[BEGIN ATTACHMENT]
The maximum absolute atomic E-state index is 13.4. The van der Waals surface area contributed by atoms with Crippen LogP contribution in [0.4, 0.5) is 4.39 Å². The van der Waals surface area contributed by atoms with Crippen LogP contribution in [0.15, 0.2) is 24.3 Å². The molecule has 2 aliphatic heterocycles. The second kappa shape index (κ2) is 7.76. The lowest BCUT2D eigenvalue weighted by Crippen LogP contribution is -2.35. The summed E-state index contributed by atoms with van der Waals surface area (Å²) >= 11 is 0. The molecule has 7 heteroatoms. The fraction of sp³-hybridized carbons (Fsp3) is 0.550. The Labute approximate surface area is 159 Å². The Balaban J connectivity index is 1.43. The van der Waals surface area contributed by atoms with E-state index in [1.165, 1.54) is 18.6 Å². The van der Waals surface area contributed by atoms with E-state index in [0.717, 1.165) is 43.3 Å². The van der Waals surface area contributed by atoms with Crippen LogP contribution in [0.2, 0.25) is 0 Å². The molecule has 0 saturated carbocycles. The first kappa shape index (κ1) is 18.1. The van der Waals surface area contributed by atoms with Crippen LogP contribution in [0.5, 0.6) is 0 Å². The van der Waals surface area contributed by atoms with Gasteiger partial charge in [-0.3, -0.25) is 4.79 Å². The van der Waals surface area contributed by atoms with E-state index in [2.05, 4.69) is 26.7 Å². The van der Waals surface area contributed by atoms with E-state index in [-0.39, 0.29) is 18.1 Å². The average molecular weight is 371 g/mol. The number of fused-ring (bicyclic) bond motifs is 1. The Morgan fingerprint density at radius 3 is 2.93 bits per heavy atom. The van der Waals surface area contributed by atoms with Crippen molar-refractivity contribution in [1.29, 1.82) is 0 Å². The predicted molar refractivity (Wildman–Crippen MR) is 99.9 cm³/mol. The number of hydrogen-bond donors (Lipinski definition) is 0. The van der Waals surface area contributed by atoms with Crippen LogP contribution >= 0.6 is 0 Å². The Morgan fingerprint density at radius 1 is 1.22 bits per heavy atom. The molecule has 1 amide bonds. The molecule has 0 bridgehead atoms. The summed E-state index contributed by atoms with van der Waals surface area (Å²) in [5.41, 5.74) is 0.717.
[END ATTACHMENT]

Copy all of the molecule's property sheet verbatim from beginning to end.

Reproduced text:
The maximum absolute atomic E-state index is 13.4. The van der Waals surface area contributed by atoms with Crippen LogP contribution in [0.4, 0.5) is 4.39 Å². The van der Waals surface area contributed by atoms with Crippen LogP contribution in [0.15, 0.2) is 24.3 Å². The molecule has 2 aliphatic heterocycles. The second kappa shape index (κ2) is 7.76. The lowest BCUT2D eigenvalue weighted by Crippen LogP contribution is -2.35. The summed E-state index contributed by atoms with van der Waals surface area (Å²) >= 11 is 0. The molecule has 7 heteroatoms. The fraction of sp³-hybridized carbons (Fsp3) is 0.550. The Labute approximate surface area is 159 Å². The Balaban J connectivity index is 1.43. The van der Waals surface area contributed by atoms with E-state index in [1.165, 1.54) is 18.6 Å². The van der Waals surface area contributed by atoms with E-state index in [0.717, 1.165) is 43.3 Å². The van der Waals surface area contributed by atoms with Crippen LogP contribution in [0.2, 0.25) is 0 Å². The molecule has 0 saturated carbocycles. The first kappa shape index (κ1) is 18.1. The van der Waals surface area contributed by atoms with Crippen LogP contribution in [0.5, 0.6) is 0 Å². The van der Waals surface area contributed by atoms with Gasteiger partial charge in [-0.3, -0.25) is 4.79 Å². The van der Waals surface area contributed by atoms with E-state index in [2.05, 4.69) is 26.7 Å². The van der Waals surface area contributed by atoms with E-state index in [-0.39, 0.29) is 18.1 Å². The average molecular weight is 371 g/mol. The number of fused-ring (bicyclic) bond motifs is 1. The Morgan fingerprint density at radius 3 is 2.93 bits per heavy atom. The van der Waals surface area contributed by atoms with Crippen molar-refractivity contribution in [1.29, 1.82) is 0 Å². The predicted molar refractivity (Wildman–Crippen MR) is 99.9 cm³/mol. The number of hydrogen-bond donors (Lipinski definition) is 0. The van der Waals surface area contributed by atoms with Crippen LogP contribution >= 0.6 is 0 Å². The Morgan fingerprint density at radius 1 is 1.22 bits per heavy atom. The molecule has 1 amide bonds. The molecule has 0 bridgehead atoms. The summed E-state index contributed by atoms with van der Waals surface area (Å²) in [5.41, 5.74) is 0.717.